In the spring of 1993, I was watching over my husband's shoulder in our basement in Bowie, MD., as he meandered through a bunch of messages on the Internet. The discussions of software bugs and new software utilities were mildly interesting, but I wondered if there might be something more worthwhile.
"Anything Jewish out there?" I asked, hoping to find some useful suggestions for teaching my fourth grade Hebrew class at the nearby Reform synagogue to which we belonged.
"There's 'soc.culture.jewish.'," my husband Joe replied.
I don't think either of us ever dreamed where this would eventually lead...
For the next two hours I sat spellbound, reading messages from Jews all over the world -- from the U.S., from Israel, from England and Australia. They were all talking to each other, carrying on discussions and debates on everything from women rabbis to terrorism in Israel.
I was hooked.
Whenever the opportunity arose, I'd ask Joe to let me on the computer and head right for s.c.j. There was just one problem: He didn't want me to write back, because any message would appear to be from him.
The obvious solution was for me to get my own internet account. Now I could send messages to folks all over the world, either on public forums, where everyone could read what I wrote and respond, or by private "email" where I could just talk one-on-one.
I was connected.
At the same time as all this was happening, I was also becoming increasingly frustrated with my lack of "spiritual growth" at my Temple. The questions I was asking just weren't getting answered. A few meetings with the rabbi resolved nothing. At the same time, I was pretty angry at Orthodoxy for the way it seemed to treat women. (There was no Orthodox shul in Bowie; my impressions were from attending my father-in-law's shul in Queens, NY)
So one evening, I vented my confusion on the Internet. To the whole world (well, everyone who happened to be on s.c.j.) I wrote a message:
"Why do the Orthodox treat women the way they do?"
I got many answers; from Orthodox Jews, mostly. There was Michelle, a programmer in California, Sheldon a physicist in Silver Spring, MD., David at Tulane University in New Orleans, Benjamin in Australia, Yosef Kazen of Chabad in Brooklyn, and a couple of others. The subject was tossed around publicly on s.c.j., then a few diehards started chatting with me privately, via email. I began to see how little I really knew on the subject, which I admitted to a couple of them. They said I had to learn mo re, and suggested books to read.
Shavuot was approaching. Our Temple didn't "do" Shavuot -- except for a potluck dinner. I asked on a local computer newsgroup about where I could go instead. I also started calling around to see when a couple of Conservative Synagogues were going to have services.
As it turned out, I got sick and was home in bed for Shavuot. Too tired for much else, I spent the day reading a couple of the books that the folks on the net had recommended.
What I learned from those books and several other events set the stage for what was to follow.
First, we decided to give up on our Reform Temple -- resign. I vented my frustrations over the computer, this time on something called FIDOnet, explaining why we were going to join the Conservative synagogue. Of course, there were responses, including one from the guy in Australia, who asked why we didn't just go "all the way" and become Orthodox. I answered that we couldn't because we'd have to move...and a few other excuses that I'm not even sure I bought into.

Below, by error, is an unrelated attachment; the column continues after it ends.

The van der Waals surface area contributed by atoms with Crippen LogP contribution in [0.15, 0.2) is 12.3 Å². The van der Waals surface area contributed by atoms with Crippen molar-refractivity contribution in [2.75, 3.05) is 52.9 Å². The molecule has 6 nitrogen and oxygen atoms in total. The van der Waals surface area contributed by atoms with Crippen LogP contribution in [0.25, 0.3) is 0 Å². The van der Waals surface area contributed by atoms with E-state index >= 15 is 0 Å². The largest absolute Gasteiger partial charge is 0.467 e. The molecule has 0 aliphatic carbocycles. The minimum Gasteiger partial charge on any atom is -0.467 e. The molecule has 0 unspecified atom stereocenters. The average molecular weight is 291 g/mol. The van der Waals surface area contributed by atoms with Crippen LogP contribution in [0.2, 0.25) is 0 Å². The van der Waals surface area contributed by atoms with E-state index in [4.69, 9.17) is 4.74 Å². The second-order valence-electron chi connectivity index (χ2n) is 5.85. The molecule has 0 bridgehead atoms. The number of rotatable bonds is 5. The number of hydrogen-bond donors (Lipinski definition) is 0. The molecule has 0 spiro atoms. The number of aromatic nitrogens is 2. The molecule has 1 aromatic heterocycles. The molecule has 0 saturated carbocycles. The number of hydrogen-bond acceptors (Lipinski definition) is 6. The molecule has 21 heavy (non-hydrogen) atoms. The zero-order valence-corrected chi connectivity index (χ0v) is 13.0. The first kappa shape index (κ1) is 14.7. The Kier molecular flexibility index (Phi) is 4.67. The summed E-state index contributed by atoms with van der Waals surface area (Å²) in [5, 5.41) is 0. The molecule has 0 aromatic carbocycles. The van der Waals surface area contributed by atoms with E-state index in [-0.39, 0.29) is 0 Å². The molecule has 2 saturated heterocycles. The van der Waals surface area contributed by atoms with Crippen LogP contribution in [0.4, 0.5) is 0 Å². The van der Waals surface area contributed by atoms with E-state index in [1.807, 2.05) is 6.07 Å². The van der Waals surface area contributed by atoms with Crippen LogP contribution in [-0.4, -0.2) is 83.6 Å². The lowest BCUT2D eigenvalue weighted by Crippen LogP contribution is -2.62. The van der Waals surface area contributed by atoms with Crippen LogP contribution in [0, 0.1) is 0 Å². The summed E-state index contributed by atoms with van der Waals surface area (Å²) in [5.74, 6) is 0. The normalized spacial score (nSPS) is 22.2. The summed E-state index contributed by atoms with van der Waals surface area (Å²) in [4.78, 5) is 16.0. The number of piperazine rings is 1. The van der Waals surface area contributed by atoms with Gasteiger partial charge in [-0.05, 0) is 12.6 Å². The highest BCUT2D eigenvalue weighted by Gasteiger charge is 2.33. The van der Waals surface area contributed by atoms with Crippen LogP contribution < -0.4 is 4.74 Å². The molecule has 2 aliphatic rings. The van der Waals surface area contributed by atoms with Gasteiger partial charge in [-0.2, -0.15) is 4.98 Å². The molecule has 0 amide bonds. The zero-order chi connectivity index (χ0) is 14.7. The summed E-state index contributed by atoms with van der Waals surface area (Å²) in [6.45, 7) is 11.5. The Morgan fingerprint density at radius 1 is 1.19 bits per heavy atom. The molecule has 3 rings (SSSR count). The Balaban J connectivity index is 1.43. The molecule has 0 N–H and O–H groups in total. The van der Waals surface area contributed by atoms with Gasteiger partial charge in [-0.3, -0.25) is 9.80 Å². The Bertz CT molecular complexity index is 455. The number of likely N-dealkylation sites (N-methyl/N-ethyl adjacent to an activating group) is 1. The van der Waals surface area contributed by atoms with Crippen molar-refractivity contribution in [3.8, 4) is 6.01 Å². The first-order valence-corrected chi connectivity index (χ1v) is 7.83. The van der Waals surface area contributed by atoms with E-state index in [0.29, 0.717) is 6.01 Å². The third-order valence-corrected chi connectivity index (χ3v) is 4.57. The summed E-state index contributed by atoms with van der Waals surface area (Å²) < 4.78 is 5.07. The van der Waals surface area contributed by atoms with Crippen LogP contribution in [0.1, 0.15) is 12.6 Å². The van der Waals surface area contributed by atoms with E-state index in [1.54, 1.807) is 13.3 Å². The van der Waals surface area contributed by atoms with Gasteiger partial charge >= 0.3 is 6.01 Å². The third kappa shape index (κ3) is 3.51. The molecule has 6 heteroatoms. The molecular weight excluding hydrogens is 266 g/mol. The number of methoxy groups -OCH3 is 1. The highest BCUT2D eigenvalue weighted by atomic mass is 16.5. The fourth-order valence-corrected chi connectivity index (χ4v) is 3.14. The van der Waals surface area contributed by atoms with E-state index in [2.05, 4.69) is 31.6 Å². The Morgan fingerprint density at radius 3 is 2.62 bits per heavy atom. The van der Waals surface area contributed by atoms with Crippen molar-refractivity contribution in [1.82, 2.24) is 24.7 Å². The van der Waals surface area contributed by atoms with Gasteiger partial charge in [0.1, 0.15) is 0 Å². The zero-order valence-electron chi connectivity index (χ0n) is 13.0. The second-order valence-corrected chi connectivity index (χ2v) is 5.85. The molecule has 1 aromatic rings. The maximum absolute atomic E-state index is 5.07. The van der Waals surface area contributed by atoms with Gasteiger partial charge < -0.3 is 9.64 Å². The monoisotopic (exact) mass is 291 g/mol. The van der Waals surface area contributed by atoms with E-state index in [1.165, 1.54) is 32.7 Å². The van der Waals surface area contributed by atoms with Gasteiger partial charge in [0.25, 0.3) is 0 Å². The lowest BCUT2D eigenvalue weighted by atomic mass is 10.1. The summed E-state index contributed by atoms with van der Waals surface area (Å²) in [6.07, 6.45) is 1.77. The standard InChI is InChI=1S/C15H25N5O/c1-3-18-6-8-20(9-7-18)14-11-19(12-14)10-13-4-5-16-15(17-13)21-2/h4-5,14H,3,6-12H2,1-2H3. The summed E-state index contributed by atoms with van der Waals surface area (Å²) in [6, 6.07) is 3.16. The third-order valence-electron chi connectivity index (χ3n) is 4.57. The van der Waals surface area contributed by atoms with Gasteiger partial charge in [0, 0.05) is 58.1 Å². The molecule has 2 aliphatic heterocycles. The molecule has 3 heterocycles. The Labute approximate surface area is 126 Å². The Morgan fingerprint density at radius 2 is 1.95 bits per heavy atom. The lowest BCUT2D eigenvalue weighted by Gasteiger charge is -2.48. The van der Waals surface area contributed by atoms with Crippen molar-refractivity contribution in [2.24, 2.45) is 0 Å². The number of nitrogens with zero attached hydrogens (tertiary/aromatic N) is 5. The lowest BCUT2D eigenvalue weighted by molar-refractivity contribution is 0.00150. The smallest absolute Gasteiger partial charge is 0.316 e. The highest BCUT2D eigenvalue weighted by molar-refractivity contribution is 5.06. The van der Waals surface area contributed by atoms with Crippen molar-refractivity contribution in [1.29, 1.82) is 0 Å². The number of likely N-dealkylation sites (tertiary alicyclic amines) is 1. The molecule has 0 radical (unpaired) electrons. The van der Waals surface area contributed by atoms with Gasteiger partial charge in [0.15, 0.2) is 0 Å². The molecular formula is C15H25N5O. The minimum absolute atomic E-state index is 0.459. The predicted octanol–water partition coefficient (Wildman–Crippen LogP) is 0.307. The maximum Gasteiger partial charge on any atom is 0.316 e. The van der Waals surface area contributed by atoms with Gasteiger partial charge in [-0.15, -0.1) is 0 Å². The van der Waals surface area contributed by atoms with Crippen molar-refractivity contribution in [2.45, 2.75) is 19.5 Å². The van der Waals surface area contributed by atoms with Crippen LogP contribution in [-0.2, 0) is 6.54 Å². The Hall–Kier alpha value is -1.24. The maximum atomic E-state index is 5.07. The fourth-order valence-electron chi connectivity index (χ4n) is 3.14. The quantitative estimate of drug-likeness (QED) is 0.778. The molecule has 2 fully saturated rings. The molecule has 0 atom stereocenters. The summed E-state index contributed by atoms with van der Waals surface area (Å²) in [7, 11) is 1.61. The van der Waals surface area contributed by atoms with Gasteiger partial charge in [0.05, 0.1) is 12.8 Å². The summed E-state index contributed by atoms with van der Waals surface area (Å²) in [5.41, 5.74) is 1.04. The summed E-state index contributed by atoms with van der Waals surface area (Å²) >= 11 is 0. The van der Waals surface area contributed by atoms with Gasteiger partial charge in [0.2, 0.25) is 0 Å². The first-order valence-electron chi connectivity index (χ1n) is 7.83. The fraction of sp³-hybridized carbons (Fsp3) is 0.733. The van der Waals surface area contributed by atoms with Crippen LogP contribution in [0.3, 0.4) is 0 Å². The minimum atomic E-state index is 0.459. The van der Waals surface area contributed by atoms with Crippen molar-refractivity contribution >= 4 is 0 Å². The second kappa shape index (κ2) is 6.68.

Second, the Conservative rabbi was in Israel for the summer.
Third, three different people on the net all recommended that I talk to one particular Orthodox rabbi in Silver Spring -- Rabbi Teitelbaum. I wondered if Someone was trying to tell me something -- but I really wouldn't have had the courage to contact the rabbi, except that...
Fourth, something that I had read in one of the books made me very worried that there had been a serious problem with my conversion 18 years before. I spoke to Joe, and he agreed that it was important for me to address it, if only for my peace of mind.
It was with a great deal of trepidation that I sat in his office at the yeshiva, and presented Rabbi Teitelbaum with the information I put together.
"It's clear to me that you are not Jewish," he concluded, confirming my worst fears. "You understand that your children are not Jewish either." I was, of course, devastated.
We talked for his whole lunch hour. By the time I left, I had a clear picture of what my choices were; I knew I would have an Orthodox conversion.
It was in large measure because of the support of the few observant Jews whom I knew only over the computer net that I found the strength to make the decisions that had to be made, face the problems, and determine to overcome them.
The details of the problems and process will have to wait for another time. Suffice it to say that, in the end, we moved from Bowie to Baltimore and the kids and I had kosher conversions. In more ways than one, we had come home.
The real story here, though, is not mine, because it is not unique.
A number of other people have written that they have become more religious because of what they have learned from other Jews on the net. The real story here is that Hashem has provided an incredible opportunity to reach out and to teach Torah to Jews all over the world.
Meeting other Jews from around the globe, sharing thoughts, discussing issues of Jewish concern...the Internet is a powerful weapon against the lack of learning, and it's a fascinating adventure.